Calais. For some it’s a place to go to on holidays and experience life in another country. For Australians it may ring a bell as a nameplate that came from our own car builder. Holden first showed off the Calais in 1984 as part of the VK Commodore range. The VK was available with a station wagon option but not with the Calais badge. 1986 was the year the Commodore was completely revamped into the VL model, and that came with a wagon. Head to Europe, where Calais is, and you’ll find a wagon with a different name or two, including Tourer or Sportbrake.
2017. Holden ceases building cars. A new Commodore is released, and to mixed receptions it’s fair to say. No ute, no V8, and no SS.What we have is a range of new names but the Calais has stayed. Or has it? We get a wagon version only it’s badged as Tourer. Worse still is the fact that the tailgate says Commodore. Not Calais. I had to check with Holden to ensure I had received the right car. The Commodore range comes with a four cylinder petrol or four cylinder diesel and front wheel drive, or a V6 with AWD. The Calais Tourer has that latter combo as standard. It’s a high and easy revving unit, with 235kW and 381Nm….but to see that peak torque you need over 5000rpm. Fuel economy turned out ok, too, with call it 10.0L of unleaded consumed for every 100 kilometres and that was in a largely urban, family oriented, drive situation.It’s a wider looking front by virtue of a slimmer front. There’s a complete change to the look and there’s disappointment when it comes to the Calais. Once the ladder leader in the Commodore family, the Calais Tourer doesn’t have the classy, chrome filled look expected, there are no LED headlights, the wheels don’t shout Calais, and the presence is utterly un-Calais like.Inside it’s more of the same. There’s a lack of visual appeal, that “cachet” that a luxury car should have. Plastics are dulled, it’s not reaching out and smacking a buyer between the eyes to lay it’s a luxury aimed vehicle. Even a feature that the VF Commodore had, Head Up Display, is not fitted here. There’s smatterings of a grey plastic, a little bit of bright-work, and of course the front seats are electric to move and to heat, but there’s no Calais pizzazz. For a car that’s $48K that’s just not on.What stopping building locally has brought in, though, has been impressive to drive. the AWD system has an active adaptive system that apportions drive front to rear on demand and within 0.3 of a second. Plus there is a torque vectoring system that sends drive to an outside wheel depending on sensory input. The suspension itself is adaptive, with electronically controlled dampers receiving input that further assists in ride and handling quality.The 3.6L engine has a nine speed auto and as stated in previous reviews they’re a ripper combination. The urban drive also showed that it is a quiet, family friendly, easily driven machine. The Stop/Start technology is seamless, as is the blur of the gear changes. It’s a cracker drive and goes someway to making up for the otherwise bland looking and machine. The tailgate is powered and activated via a trio of options, being a foot movement, an inside tab, and the remote start compatible key fob. At night it shines the Holden logo downwards.Metallic paint is pretty much all that can be optioned at it’s over $500 to do so. The test car was in “Darkmoon Blue” a blue so dark that almost every viewer thought it was black until they were just feet away from the car. Factor in the profile look of the five metre long Commodore Tourer, one that has been discussed in length and detail in many, many, forums, with it’s odd overhang at the rear (just 2.8 metres of wheelbase) and the awkwardly shaped rear pillar, and it’s one that’s best seen from a front quarter view.Naturally there’s plenty of tech that’s government mandated such as Autonomous Emergency Braking, six airbags but no driver’s kneebag, Forward Collision Alert with pedestrian detection, Lane Keep Assist and Lane Departure Warning. There are a pair of USB ports for the rear seat passengers but no independent air-conditioning controls. The dash has a clean and ergonomic layout, with DAB audio and satnav as standard.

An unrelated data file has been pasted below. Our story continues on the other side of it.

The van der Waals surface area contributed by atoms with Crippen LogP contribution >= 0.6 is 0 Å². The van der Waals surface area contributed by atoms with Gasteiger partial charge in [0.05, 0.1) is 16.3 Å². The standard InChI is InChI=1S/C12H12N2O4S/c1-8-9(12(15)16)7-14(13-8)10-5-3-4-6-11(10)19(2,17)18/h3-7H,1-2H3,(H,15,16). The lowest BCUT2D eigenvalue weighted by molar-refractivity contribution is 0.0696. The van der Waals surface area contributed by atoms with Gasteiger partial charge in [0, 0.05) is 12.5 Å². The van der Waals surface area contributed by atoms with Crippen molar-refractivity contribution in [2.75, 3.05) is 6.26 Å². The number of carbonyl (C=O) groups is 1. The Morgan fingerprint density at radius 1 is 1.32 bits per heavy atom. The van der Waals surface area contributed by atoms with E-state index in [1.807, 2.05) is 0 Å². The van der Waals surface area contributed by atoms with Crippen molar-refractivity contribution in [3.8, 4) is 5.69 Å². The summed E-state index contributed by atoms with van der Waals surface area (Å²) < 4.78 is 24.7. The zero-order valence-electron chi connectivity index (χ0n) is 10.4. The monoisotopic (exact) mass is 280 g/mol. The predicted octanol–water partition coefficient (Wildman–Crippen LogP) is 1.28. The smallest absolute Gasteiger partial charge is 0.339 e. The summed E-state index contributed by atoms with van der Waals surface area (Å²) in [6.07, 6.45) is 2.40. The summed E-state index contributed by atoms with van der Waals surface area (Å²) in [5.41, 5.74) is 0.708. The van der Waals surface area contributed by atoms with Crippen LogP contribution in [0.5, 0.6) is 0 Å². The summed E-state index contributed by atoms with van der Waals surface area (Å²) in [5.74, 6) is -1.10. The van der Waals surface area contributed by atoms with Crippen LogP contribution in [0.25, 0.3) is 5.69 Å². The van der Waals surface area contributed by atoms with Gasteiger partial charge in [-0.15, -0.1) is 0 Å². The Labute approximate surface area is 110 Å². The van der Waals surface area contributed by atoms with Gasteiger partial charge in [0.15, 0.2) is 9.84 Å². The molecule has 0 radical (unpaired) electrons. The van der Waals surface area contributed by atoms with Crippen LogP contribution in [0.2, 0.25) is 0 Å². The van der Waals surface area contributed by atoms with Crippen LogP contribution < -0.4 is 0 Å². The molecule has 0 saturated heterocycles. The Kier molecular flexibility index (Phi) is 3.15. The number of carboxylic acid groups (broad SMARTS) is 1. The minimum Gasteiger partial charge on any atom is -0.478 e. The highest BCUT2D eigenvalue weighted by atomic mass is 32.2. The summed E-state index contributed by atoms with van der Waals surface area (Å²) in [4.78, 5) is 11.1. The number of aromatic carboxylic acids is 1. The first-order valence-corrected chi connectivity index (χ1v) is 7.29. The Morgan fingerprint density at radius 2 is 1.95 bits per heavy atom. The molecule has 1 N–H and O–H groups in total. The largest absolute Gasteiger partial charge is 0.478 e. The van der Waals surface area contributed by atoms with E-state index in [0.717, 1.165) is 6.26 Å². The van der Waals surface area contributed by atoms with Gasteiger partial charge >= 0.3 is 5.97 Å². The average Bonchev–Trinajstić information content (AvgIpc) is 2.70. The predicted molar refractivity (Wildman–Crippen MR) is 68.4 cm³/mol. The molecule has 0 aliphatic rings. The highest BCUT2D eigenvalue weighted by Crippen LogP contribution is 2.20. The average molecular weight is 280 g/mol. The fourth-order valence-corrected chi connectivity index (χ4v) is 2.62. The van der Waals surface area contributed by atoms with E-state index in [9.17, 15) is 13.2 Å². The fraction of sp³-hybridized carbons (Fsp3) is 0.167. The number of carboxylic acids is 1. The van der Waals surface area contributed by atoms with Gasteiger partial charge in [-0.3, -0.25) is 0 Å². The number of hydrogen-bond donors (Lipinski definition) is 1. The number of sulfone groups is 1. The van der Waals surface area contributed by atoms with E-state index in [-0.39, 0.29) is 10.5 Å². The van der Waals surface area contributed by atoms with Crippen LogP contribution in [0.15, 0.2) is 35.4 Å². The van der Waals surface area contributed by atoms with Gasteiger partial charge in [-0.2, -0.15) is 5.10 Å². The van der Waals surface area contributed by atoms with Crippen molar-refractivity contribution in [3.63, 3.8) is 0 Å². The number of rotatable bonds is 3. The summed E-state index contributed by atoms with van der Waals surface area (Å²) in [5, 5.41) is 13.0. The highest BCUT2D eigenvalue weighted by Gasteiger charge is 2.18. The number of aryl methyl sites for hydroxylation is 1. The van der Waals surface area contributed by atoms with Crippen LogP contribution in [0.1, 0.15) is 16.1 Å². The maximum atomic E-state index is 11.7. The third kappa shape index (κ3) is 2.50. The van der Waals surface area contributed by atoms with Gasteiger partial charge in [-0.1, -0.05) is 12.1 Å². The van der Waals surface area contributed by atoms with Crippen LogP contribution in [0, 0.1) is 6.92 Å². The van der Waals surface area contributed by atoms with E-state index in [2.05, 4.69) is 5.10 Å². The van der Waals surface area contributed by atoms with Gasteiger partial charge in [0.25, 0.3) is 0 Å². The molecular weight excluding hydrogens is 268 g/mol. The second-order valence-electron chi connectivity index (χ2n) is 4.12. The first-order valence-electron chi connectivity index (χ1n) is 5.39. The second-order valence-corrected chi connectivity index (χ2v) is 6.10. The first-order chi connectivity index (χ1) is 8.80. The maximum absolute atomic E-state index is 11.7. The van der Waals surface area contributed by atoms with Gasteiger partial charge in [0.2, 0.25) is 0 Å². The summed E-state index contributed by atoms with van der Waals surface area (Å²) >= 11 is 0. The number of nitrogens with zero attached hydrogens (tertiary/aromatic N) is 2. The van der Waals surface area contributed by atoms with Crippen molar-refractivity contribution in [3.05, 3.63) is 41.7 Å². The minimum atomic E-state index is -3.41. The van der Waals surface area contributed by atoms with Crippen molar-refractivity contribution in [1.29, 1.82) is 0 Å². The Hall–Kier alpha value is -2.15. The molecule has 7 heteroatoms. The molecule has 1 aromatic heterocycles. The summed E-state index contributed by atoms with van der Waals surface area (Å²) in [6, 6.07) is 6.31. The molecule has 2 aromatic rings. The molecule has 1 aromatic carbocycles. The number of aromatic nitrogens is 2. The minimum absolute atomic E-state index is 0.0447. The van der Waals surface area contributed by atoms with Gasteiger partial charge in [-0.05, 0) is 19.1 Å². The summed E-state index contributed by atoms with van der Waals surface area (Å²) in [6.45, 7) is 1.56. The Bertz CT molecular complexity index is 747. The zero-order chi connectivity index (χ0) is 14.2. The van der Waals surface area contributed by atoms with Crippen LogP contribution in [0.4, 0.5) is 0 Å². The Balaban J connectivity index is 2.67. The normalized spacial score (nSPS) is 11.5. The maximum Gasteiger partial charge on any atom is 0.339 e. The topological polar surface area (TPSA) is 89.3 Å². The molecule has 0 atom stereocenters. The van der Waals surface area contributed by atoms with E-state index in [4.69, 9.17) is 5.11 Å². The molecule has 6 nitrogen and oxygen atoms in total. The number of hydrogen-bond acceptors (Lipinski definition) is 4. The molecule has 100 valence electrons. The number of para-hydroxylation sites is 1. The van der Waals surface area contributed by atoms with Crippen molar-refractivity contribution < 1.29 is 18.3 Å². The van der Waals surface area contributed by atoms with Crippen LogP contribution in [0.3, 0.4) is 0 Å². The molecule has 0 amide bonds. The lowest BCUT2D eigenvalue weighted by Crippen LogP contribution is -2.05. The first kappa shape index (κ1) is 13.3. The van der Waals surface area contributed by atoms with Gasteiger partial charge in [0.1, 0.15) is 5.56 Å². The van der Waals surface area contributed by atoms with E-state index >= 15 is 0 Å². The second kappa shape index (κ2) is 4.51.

At The End Of The Drive.
The 2019 ZB Calais Tourer is a vehicle of polar opposites. It’s a scintillating drive, an engaging drive, a fun drive. But it’s not a Calais in nature or looks. And this unfortunately embodies the “reasoning” that the current anti-ZB brigade have. Leaving alone it’s not “Australian built so it can’t be a Commodore”, it brings quite a bit of Euro design and engineering. It just doesn’t bring what a Calais was, and that’s the knife Holden doesn’t need in its back right now.